One critic called Memphis, Tennessee based guitarist and singer Andy Cohen, “the best kept secret in folk music.” Cohen specializes in the traditional sounds of the South—Delta, Piedmont and country blues; Black and White roots gospel; rag time, boogie-woogie, honky-tonk and barrelhouse. But he is most deeply rooted in the blues.
Cohen will be making a rare Illinois performance on Friday, April 6 at 7 PM at the Unitarian Universalist Congregation, 5603 Bull Valley Road in McHenry. He will be half of a special program, Social Gospel in Words and Music that will pair him with local poet and activist Patrick Murfin. Together the two will explore social justice issues through the arts.
The joint concert was Cohen’s idea. He has matched a lifetime in music with a passion for social justice. When he re-connected with Murfin, an old acquaintance from their mutual involvement in the Industrial Workers of the World decades ago, on Facebook he suggested the unusual collaboration.
Lately Cohen has used his talents supporting the Occupy Memphis movement in his adopted home town.
The 64 year old grew up far from the south in Boston. His father was a collector of Dixieland jazz recording. At the age of 15 he was also drawn to the very active local folk music scene and was first exposed to the legendary Big Bill Broonzy and Jim Kweskin and his Jug Band. He heard echoes of his father’s jazz in both.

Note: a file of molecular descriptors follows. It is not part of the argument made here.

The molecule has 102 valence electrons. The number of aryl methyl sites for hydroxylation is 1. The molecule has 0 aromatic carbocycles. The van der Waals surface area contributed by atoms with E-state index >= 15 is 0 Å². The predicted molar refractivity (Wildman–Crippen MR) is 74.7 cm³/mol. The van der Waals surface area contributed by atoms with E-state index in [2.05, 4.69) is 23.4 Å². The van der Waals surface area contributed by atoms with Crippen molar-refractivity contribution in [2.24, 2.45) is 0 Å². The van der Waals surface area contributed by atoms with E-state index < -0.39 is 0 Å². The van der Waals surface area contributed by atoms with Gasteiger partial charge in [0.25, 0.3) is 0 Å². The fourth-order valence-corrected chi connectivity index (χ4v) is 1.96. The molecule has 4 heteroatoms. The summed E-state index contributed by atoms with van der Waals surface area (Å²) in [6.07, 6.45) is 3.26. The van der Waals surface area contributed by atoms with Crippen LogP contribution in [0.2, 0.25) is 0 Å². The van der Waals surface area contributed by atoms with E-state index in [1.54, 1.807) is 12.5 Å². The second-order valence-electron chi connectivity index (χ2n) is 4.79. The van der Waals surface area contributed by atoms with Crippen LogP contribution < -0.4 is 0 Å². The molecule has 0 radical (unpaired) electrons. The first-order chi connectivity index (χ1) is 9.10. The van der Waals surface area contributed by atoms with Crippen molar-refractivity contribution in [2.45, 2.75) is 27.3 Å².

His life’s work really was set the next year when he heard the legendary bluesman the Reverend Gary Davis perform live. Davis became an inspiration for a life of close study of the tradition. In the process he played with Davis himself and other traditional musicians. He knew and learned from a galaxy of legendary performers, most of them now passed on.
Cohen has absorbed that tradition with every fiber of his being. “Revivalist would not be an inaccurate term to describe him,” according to Dan Forte in Vintage Guitar Magazine, “but there’s nothing academic in the way he fills decades-old music with vitality.”
In addition to his legendary guitar picking, Cohen also performs and records on the dolceola, a small keyboard hybrid that has keys that strike clusters of zither-type chords on the left side and a miniature run of tiny piano keys on the right.
As a music preservationist Cohen was the long time guiding light of the venerable Kent State Folk Festival in Ohio, and has been the President of the Beale Street Blues Society in Memphis.
The McHenry performance, sponsored by the UU Congregation’s Social Justice Committee, will benefit the Interfaith Committee for Detained Immigrants post release program, which provides assistance to those released from Federal custody after it has been determined that they were not in violation.
A $10 donation will be asked at the door and a free will collection will also be made. A reception for the artists will follow the performance. Cohen’s CDs and Murfin’s collection of poetry, We Build Temples in the Heart will be available.
For more information call Patrick Murfin at 815 814-5645 or visit http://joomla.uucofwoodstock.org .